Mill upgrade plans

After a loooong time mostly away from the shop (a job hunt, a new job…then another new job) I had been considering selling the mill and moving onto some other projects. After sitting down and really looking at the whole picture, I realized that the mill will help me complete these projects quicker, but it’s gotta work better than it does now. Holding a thou with this thing is basically impossible, so the question at this point is how much better can I get it. There are a few things that aren’t quite right:

  • Backlash:
    • X: 0.002″
    • Y: 0.002″
    • Z: 0.006″
  • Spindle perpendicularity (to table): currently off by about 0.001″/1″ (about 1 mrad or 0.000017°). This doesn’t sound like much, but with a 2.5″ face mill it’s very noticeable on a single pass.
  • Z-axis perpendicularity (to table): unknown at the moment.

The testing looks like this:

  • Put indicators on X-,Y-,Z-axes and ballscrews simultaneously (one axis at a time)
    • Determine if screw is able to move independently of axis structure.
      • If so, need to pull screw and repack with larger balls, or order new ballscrew and nut.
    • Determine if mounting block is moving relative to saddle.
      • Need to reinstall screws with Loctite.
  • Measure Z-axis perpendicularity
    • Put indicator in spindle and 123 block on table, determine if movement is perpendicular.
      • Shim column or rotate head to achieve best perpendicularity.
  • Measure spindle runout
    • Measure runout of taper
    • Measure stack-up by installing TTS holder with ground rod in it
  • Test higher spindle speeds, up to 10k RPM
    • Measure top bearing temperature and noise, compare to previous values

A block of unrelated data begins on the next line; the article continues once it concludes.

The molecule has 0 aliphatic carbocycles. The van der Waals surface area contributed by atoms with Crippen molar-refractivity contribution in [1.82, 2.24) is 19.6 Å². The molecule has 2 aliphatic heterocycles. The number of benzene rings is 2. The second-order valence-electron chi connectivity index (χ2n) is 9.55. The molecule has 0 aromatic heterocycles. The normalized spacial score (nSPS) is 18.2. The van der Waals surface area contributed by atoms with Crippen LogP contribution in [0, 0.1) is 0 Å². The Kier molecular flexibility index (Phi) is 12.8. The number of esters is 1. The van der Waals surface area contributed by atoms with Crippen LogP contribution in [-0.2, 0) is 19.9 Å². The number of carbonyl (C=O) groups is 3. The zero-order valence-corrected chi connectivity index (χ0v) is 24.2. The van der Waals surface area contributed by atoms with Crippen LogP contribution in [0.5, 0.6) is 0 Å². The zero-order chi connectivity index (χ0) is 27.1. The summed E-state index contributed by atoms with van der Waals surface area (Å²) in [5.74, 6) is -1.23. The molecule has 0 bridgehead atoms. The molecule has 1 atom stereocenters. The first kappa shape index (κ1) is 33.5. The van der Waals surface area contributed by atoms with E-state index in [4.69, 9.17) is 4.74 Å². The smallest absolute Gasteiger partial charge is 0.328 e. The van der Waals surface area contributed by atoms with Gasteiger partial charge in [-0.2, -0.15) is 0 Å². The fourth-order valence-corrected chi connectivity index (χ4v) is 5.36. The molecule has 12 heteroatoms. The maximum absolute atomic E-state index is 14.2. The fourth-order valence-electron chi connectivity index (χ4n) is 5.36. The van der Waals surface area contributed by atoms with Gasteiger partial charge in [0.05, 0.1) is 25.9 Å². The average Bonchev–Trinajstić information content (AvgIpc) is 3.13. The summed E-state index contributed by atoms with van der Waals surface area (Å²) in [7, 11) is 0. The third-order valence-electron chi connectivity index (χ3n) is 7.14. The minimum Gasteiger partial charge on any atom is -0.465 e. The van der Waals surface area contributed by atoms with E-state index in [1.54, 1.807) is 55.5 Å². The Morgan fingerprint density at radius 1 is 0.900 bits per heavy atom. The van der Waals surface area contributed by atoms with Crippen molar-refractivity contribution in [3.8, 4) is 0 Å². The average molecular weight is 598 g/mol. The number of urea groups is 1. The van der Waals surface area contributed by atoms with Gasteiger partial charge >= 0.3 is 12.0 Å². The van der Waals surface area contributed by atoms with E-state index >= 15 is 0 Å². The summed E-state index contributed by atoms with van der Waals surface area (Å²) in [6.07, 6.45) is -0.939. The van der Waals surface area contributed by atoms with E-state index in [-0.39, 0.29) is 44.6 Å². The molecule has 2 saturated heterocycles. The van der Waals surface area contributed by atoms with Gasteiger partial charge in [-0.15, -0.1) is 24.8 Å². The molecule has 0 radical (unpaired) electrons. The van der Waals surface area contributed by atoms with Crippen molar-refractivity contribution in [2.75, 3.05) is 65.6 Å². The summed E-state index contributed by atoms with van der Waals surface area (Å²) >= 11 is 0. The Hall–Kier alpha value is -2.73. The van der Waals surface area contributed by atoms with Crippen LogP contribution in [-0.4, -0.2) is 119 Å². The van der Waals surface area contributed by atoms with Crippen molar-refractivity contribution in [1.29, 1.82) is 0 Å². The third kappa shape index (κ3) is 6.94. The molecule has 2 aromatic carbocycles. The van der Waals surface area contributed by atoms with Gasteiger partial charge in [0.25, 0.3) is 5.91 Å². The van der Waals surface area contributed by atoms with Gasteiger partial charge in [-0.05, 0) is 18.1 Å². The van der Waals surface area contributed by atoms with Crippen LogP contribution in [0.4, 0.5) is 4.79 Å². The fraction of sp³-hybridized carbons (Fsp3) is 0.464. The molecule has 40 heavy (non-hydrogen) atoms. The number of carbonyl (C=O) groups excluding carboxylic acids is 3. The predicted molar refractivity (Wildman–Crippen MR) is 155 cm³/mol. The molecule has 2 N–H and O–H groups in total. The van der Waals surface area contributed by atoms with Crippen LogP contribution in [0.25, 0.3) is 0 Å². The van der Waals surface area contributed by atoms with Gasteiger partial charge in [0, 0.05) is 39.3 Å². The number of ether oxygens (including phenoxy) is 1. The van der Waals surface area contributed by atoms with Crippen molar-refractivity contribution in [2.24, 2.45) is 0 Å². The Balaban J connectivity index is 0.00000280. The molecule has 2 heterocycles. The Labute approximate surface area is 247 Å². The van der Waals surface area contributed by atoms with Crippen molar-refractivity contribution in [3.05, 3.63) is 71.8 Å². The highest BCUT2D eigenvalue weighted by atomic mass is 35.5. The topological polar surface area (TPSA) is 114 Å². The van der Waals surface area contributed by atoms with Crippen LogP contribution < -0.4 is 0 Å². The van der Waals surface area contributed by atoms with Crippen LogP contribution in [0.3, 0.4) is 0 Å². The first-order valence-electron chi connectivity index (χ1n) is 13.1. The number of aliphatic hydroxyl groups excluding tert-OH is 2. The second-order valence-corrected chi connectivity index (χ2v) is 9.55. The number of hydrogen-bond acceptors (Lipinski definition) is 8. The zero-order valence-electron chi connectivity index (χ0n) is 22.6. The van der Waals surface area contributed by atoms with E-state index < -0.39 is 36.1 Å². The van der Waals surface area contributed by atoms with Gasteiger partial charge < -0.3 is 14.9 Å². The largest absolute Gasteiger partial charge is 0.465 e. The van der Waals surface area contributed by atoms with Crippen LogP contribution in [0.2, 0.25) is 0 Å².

So the first step is to resolve these, then do some further testing. This will not only give me a more useful machine, but also is helping me think through issues on one of the projects I’m working on.

In addition, I’m working on upgrading to LinuxCNC. I have a computer which is being setup with it now (slowly but surely), using Mesa hardware (7i76 and 6i25). I’ll note here my comparison of control upgrade options:

  1. Upgrade to LinuxCNC ($300)
    1. Buy Mesa 7i76+6i25
  2. With steppers including encoders ($720+):
    1. New steppers (~$50 each)
    2. New encoders (~$65 each)
    3. Design and manufacture or buy mounting bracket ($??)
    4. Convert to LinuxCNC using Mesa 7i76+6i25+7i52 (~$370)
  3. With direct servos ($1780+)
    1. New servos ($240 each)
    2. New servo drivers ($218 each)
    3. New mounting adapters for motors ($??)
    4. Convert to LinuxCNC using Mesa 7i77+6i25 (~$300)
  4. With servos and pulleys (1:3 or 1:4) ($1200+)
    1. New servos ($150 each)
    2. New servo drivers ($138 each)
    3. New mounting adapters for motors ($??)
    4. Pulleys and belts ($??)
    5. Convert to LinuxCNC using Mesa 7i77+6i25 (~$300)

Finally, I’m whipping up an oil mist eliminator because of the crazy amount of oil mist that comes from using the minimum quantity lubricant system. This seems easier than completing the modifications I made to get flood coolant (and will probably be valuable with that system should I go to it, anyway).